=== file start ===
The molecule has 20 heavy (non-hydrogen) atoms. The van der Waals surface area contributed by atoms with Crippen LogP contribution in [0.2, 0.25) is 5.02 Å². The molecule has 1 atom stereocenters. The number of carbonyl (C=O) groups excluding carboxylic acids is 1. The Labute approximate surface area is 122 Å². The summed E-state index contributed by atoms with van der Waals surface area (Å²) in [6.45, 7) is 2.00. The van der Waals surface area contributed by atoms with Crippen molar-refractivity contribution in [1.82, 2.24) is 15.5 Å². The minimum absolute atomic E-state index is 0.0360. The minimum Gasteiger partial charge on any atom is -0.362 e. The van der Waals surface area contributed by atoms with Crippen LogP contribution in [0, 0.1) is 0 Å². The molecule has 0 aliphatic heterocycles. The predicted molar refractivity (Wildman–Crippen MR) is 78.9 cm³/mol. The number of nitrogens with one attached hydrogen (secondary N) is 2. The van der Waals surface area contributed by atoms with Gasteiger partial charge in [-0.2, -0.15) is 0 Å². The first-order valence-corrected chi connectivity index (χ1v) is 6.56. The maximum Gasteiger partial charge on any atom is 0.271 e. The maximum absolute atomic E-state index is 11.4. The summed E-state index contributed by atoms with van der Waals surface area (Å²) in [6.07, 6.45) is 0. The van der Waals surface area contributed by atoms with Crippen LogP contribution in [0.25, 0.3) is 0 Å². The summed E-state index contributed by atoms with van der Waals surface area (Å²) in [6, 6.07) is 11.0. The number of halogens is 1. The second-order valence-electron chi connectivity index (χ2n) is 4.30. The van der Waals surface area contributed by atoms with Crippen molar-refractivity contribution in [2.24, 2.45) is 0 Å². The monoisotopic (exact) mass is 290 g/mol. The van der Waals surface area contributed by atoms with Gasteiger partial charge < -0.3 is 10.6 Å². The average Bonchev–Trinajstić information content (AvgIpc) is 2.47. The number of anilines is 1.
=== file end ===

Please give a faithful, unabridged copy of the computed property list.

The molecule has 20 heavy (non-hydrogen) atoms. The van der Waals surface area contributed by atoms with Crippen LogP contribution in [0.2, 0.25) is 5.02 Å². The molecule has 1 atom stereocenters. The number of carbonyl (C=O) groups excluding carboxylic acids is 1. The Labute approximate surface area is 122 Å². The summed E-state index contributed by atoms with van der Waals surface area (Å²) in [6.45, 7) is 2.00. The van der Waals surface area contributed by atoms with Crippen molar-refractivity contribution in [1.82, 2.24) is 15.5 Å². The minimum absolute atomic E-state index is 0.0360. The minimum Gasteiger partial charge on any atom is -0.362 e. The van der Waals surface area contributed by atoms with Crippen LogP contribution in [0, 0.1) is 0 Å². The molecule has 0 aliphatic heterocycles. The predicted molar refractivity (Wildman–Crippen MR) is 78.9 cm³/mol. The number of nitrogens with one attached hydrogen (secondary N) is 2. The van der Waals surface area contributed by atoms with Gasteiger partial charge in [-0.2, -0.15) is 0 Å². The first-order valence-corrected chi connectivity index (χ1v) is 6.56. The maximum Gasteiger partial charge on any atom is 0.271 e. The maximum absolute atomic E-state index is 11.4. The summed E-state index contributed by atoms with van der Waals surface area (Å²) in [6.07, 6.45) is 0. The van der Waals surface area contributed by atoms with Crippen LogP contribution in [0.25, 0.3) is 0 Å². The summed E-state index contributed by atoms with van der Waals surface area (Å²) in [6, 6.07) is 11.0. The number of halogens is 1. The second-order valence-electron chi connectivity index (χ2n) is 4.30. The van der Waals surface area contributed by atoms with Crippen molar-refractivity contribution in [2.24, 2.45) is 0 Å². The monoisotopic (exact) mass is 290 g/mol. The van der Waals surface area contributed by atoms with Gasteiger partial charge < -0.3 is 10.6 Å². The average Bonchev–Trinajstić information content (AvgIpc) is 2.47. The number of anilines is 1.